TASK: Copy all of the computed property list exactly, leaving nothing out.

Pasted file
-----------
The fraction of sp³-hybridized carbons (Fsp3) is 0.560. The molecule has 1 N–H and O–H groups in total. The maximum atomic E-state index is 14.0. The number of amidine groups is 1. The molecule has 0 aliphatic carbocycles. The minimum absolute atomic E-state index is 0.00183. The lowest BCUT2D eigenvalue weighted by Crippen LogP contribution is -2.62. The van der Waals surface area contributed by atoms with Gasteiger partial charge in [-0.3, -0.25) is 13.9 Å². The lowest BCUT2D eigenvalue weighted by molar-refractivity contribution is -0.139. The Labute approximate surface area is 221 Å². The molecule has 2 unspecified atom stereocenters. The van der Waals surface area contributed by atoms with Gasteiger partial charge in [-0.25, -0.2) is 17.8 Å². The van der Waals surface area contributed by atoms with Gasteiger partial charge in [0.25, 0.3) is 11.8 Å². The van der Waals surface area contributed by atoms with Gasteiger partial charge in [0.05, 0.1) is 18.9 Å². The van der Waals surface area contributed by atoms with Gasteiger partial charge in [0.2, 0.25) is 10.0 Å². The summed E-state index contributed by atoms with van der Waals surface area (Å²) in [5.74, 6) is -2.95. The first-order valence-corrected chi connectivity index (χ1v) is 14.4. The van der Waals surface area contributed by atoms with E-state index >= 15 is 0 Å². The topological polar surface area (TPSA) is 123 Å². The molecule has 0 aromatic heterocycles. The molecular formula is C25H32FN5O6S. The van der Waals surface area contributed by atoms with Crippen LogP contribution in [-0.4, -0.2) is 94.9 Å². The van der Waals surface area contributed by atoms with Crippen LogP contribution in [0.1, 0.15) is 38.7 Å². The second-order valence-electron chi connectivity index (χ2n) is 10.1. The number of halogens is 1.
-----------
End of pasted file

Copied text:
The fraction of sp³-hybridized carbons (Fsp3) is 0.560. The molecule has 1 N–H and O–H groups in total. The maximum atomic E-state index is 14.0. The number of amidine groups is 1. The molecule has 0 aliphatic carbocycles. The minimum absolute atomic E-state index is 0.00183. The lowest BCUT2D eigenvalue weighted by Crippen LogP contribution is -2.62. The van der Waals surface area contributed by atoms with Gasteiger partial charge in [-0.3, -0.25) is 13.9 Å². The lowest BCUT2D eigenvalue weighted by molar-refractivity contribution is -0.139. The Labute approximate surface area is 221 Å². The molecule has 2 unspecified atom stereocenters. The van der Waals surface area contributed by atoms with Gasteiger partial charge in [-0.25, -0.2) is 17.8 Å². The van der Waals surface area contributed by atoms with Gasteiger partial charge in [0.25, 0.3) is 11.8 Å². The van der Waals surface area contributed by atoms with Gasteiger partial charge in [0.05, 0.1) is 18.9 Å². The van der Waals surface area contributed by atoms with Gasteiger partial charge in [0.2, 0.25) is 10.0 Å². The summed E-state index contributed by atoms with van der Waals surface area (Å²) in [5.74, 6) is -2.95. The first-order valence-corrected chi connectivity index (χ1v) is 14.4. The van der Waals surface area contributed by atoms with E-state index >= 15 is 0 Å². The topological polar surface area (TPSA) is 123 Å². The molecule has 0 aromatic heterocycles. The molecular formula is C25H32FN5O6S. The van der Waals surface area contributed by atoms with Crippen LogP contribution in [-0.4, -0.2) is 94.9 Å². The van der Waals surface area contributed by atoms with Crippen LogP contribution in [0.1, 0.15) is 38.7 Å². The second-order valence-electron chi connectivity index (χ2n) is 10.1. The number of halogens is 1.